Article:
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DNA markers tell the story of deep sea adaptation

Santiago Herrera studies the genome to establish new connections between species living in the deep sea.
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Clockwise from top left: Santiago Herrera (far left) leads an exploration dive of the ROV Little Hercules in the deep Celebes Sea in 2010; Herrera examines a specimen of a species of colonial salps found in a New Zealnd Kelp forest in 2012; Herrera (left) and Andrea Quattrini (right) store specimens of deep sea corals collected with WHOI's ROV Jason in 2009; and stalked barnacles from the vent fie...
Clockwise from top left: Santiago Herrera (far left) leads an exploration dive of the ROV Little Hercules in the deep Celebes Sea in 2010; Herrera examines a specimen of a species of colonial salps found in a New Zealnd Kelp forest in 2012; Herrera (left) and Andrea Quattrini (right) store specimens of deep sea corals collected with WHOI's ROV Jason in 2009; and stalked barnacles from the vent fields at the Kawio Barat volcano in the Western Pacific.
Barnacles image courtesy of NOAA Okeanos Explorer Program, INDEX-SATAL 2010

When you think about the deep sea, you might conjure up an image of the angler fish as portrayed in Finding Nemo or the white whale in Moby Dick — in short, you might envision a dark, mysterious, terrifying world miles beneath the surface where we live.

The deep sea, defined as everything that is 200 meters (or 60 stories) below sea level, makes up more than 95 percent of the world’s habitable space, yet it is indeed mysterious — we know very little about these aquatic habitats.

Santiago Herrera, a recent graduate of the MIT-Woods Hole Oceanographic Institution joint program, spent his PhD studying humanity's impact on the deep sea.

Growing up in Columbia, Herrera has been passionate about marine biology since he was a child. He has seen the impact that human activity can leave on the world around us, and, through his passion for the ocean, is driven to better understand how incidents of wide-spread pollution and overfishing may also leave a mark on the deep sea.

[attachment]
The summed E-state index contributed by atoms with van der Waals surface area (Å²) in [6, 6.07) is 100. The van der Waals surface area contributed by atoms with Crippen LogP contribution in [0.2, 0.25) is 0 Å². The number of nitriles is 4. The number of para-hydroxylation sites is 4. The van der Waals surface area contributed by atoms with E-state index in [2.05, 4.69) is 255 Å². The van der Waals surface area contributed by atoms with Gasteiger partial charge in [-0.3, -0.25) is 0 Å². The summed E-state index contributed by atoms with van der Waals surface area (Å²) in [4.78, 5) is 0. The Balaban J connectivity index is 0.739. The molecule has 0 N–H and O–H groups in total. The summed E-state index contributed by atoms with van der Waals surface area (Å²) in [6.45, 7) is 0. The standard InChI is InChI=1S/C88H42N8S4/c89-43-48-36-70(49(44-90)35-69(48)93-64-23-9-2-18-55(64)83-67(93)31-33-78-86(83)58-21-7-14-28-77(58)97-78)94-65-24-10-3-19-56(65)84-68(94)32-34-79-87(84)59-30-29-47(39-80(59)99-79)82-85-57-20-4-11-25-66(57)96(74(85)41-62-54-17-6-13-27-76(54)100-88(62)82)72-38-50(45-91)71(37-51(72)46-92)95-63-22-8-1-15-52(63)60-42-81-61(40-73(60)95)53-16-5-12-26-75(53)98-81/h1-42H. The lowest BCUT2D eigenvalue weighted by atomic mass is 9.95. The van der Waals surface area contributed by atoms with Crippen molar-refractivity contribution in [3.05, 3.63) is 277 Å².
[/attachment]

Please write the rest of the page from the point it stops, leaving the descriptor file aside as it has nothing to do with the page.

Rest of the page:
The deep sea is more sensitive to damage because organisms grow and reproduce at a much slower rate than organisms in shallower water or on land. The orange roughy fish, for example, cannot reproduce until it reaches the age of thirty. Recovery of these ecosystems would take many times that of land organisms.

Herrera has faced many hurdles in studying the deep sea. "It’s a big challenge because we don’t have a good inventory of species that live there yet," he says. Scientists rely on what can be collected with a net or captured on video by a submersible for only a few minutes, making it nearly impossible to objectively classify a new species.

However, Herrera has helped transform the way that we think of species in the deep sea by integrating new DNA data with existing paleontological, geological, and oceanographical information. He developed a new toolset of DNA markers — pieces of the genome that are used to establish differences between individuals — to unambiguously determine what makes two species different.

"I think of genes as if they were books in a library," he says. "They have a certain amount of information, and can tell you something about the history of that individual. Two different books are not going to tell the same history; they can tell different histories. So the more genes you sample, the more books you read ... the closer you get to understanding what really happened and to be much more certain and confident on the interpretations and the results that you get"